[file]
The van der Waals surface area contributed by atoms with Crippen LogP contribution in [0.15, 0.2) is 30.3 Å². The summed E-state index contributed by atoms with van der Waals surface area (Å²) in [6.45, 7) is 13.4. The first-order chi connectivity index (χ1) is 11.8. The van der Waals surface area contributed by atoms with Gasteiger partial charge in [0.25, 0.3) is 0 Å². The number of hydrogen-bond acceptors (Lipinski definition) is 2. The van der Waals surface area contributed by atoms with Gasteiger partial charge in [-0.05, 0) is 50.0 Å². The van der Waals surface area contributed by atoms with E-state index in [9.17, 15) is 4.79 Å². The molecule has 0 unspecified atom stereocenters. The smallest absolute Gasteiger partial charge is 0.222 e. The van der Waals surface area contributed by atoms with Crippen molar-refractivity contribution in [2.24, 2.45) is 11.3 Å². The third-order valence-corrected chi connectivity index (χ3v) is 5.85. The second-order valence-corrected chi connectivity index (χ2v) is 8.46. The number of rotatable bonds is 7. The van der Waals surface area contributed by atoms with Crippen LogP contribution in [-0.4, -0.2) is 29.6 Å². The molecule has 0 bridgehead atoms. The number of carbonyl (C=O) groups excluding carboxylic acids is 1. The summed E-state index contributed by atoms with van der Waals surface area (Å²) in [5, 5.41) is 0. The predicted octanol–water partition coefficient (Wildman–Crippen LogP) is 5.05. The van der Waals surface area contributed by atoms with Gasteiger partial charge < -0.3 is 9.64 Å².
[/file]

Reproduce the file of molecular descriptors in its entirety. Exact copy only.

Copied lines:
The van der Waals surface area contributed by atoms with Crippen LogP contribution in [0.15, 0.2) is 30.3 Å². The summed E-state index contributed by atoms with van der Waals surface area (Å²) in [6.45, 7) is 13.4. The first-order chi connectivity index (χ1) is 11.8. The van der Waals surface area contributed by atoms with Gasteiger partial charge in [0.25, 0.3) is 0 Å². The number of hydrogen-bond acceptors (Lipinski definition) is 2. The van der Waals surface area contributed by atoms with Gasteiger partial charge in [-0.05, 0) is 50.0 Å². The van der Waals surface area contributed by atoms with E-state index in [9.17, 15) is 4.79 Å². The molecule has 0 unspecified atom stereocenters. The smallest absolute Gasteiger partial charge is 0.222 e. The van der Waals surface area contributed by atoms with Crippen molar-refractivity contribution in [2.24, 2.45) is 11.3 Å². The third-order valence-corrected chi connectivity index (χ3v) is 5.85. The second-order valence-corrected chi connectivity index (χ2v) is 8.46. The number of rotatable bonds is 7. The van der Waals surface area contributed by atoms with Crippen LogP contribution in [-0.4, -0.2) is 29.6 Å². The molecule has 0 bridgehead atoms. The number of carbonyl (C=O) groups excluding carboxylic acids is 1. The summed E-state index contributed by atoms with van der Waals surface area (Å²) in [5, 5.41) is 0. The predicted octanol–water partition coefficient (Wildman–Crippen LogP) is 5.05. The van der Waals surface area contributed by atoms with Gasteiger partial charge < -0.3 is 9.64 Å².